All the Way Home

On April 9 we had the pleasure of hosting (at West Greenwich Library) award-winning Irish poet Jane Clarke reading from All the Way Home, her sequence of twenty-one poems responding to one family’s experience of WW1, hot off the press (Smith Doorstop). And what a treat it was!

The backstory: Gill Stoker of the Mary Evans Picture Library (Blackheath), having received a vast archive of letters, drawings, documents and photographs relating to the Auerbach family from Patricia Aubrey (niece of the ‘protagonists’ of this pamphlet) had asked Jane if she could write something in response to it. Jane was awarded a literary bursary form the Arts Council of Ireland, which allowed her to spend eighteen months researching and writing. We were privileged to hear the result just days after publication and the Dublin launch, and before next week’s Manchester launch. Almost by chance, Jane had met Blake Morrison in Dublin late last year, and he agreed to introduce her works on the night, reading two beautiful poems from her previous book (River, Bloodaxe 2015) and from the one due out later in the year, also from Bloodaxe.

The emotional landscape of war for those at the Front and at home is illustrated by Jane’s sequence and the poignant photographs accompanying it. And ‘landscape’ is the key word here, because as Jane explained, the natural world offered her a way in, becoming a unique facilitator with its gift for metaphor and beauty, the everyday and the extraordinary, for echoing losses and the small joys one can experience even in the midst of a catastrophe.

For a ‘proper’ review, do read The Yorkshire Times

Photographs by Paul Brown (Mary Evans Picture Library)

Blake Morrison introducing Jane Clarke (left), with Patricia Aubrey
Gill Stoker and Patricia Aubrey giving the background to the book project
Jane Clarke introducing her pamphlet, in the background one of the photographs from the Auerbach archive
Jane and captive audience in the beautiful Library rotunda

 

Events

Thursday 23 September at 7.30 on Zoom

Launch of Afterlives by John Barnie, in collaboration with Cinnamon Press

Afterlives sees John Barnie engaging with images once again, as he did in his book A Year of Flowers. Here, Barnie deploys his skills of perception to respond to a group of paintings in Peter Lord’s art collection. These are images that have been familiar to Barnie for years, yet he approaches them with characteristic freshness and humanity. There are no mere descriptions here. Rather, Barnie inhabits the images, speaking from within or engaging with their subjects as a persona just outside the frame. And as he does so, we are taken on a narrative journey, gaining insight into not only how poetry and art interrogate one another, but how each image, peered at ‘through thick cracking varnish’, reveals layers of history and the mores that accrete into hierarchies, prejudices, injustices and the inability to read one another across cultural gaps. The poems in Afterlives reverberate with the ghosts from the pictures, whose roles are still being played out in the divisive echo-chambers of today’s insiders and outsiders. Rich with social commentary, delivered with wit, and sometimes a hint of mischief, there is a serious intent at work here: the voice of those who know ‘whose tragedy they are in’ — ‘their own’. And who know also that they: ‘will defy anything / that gets in their way’.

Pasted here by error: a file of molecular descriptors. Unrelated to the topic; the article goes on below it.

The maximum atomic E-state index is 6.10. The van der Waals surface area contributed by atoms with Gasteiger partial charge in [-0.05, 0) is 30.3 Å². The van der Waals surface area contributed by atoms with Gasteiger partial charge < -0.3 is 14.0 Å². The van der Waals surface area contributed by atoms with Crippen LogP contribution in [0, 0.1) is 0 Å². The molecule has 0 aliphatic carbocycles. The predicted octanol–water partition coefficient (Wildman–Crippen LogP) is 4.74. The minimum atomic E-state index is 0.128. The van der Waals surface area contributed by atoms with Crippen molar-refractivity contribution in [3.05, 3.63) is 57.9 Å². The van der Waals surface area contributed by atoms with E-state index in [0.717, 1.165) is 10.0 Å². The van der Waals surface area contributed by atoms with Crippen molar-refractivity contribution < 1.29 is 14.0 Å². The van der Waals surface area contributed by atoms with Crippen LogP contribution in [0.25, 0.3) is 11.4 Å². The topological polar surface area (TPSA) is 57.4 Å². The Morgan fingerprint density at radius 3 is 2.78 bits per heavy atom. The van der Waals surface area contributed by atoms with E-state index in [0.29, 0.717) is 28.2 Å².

John will read from Afterlives (accompanied by illustrations) and A Report from Alpha Centauri.

Author biography

John Barnie is a poet and essayist from Abergavenny, Gwent. John lived in Denmark from 1969-1982 and was the editor of Planet, The Welsh Internationalist from 1990-2006. He has published several collections of poems, mixed poems and fiction, and two collections of essays, one of which, The King of Ashes, won a Welsh Arts Council Prize for Literature in 1990. His collection Trouble in Heaven (Gomer, 2007) was on the Wales Book of the Year 2008 Long List. Cinnamon Press has published several previous collections: The Forest Under the Sea, The Roaring Boys, Wind Playing with a Man’s Hat, Departure Lounge, and Sunglasses as well as his latest collections, the richly illustrated Afterlives and A Report to Alpha Centauri. Cinnamon also published the memoir, Footfalls in the Silence and an anthology of poetry and prose in honour of John Barnie, Wired to the Dynamo, edited by Matt Jarvis.

John plays guitar in the blues and poetry group Hollow Log.

Monday 8 November at 7.30pm on Zoom

Memorial Event: ‘A Celebration of the Life and Work of Richard Stoker (1938-2021), British composer’

Many of you will have attended past in-words events held in cooperation with Gill Stoker. I am deeply touched that she has asked me to host a memorial event to remember and celebrate her husband Richard on what would have been his next birthday.

https://en.wikipedia.org/wiki/Richard_Stoker

This event is by invitation only.
If you knew Richard, or know his music, and would like to attend, please email gillstoker@btinternet.com for further details.

Thursday 25 November at 7.30 on Zoom

An evening with Isabel Bermudez, Maggie Butt, David Cooke and Dino Mahoney. More details nearer the time, but I already know it’s going to be unmissable!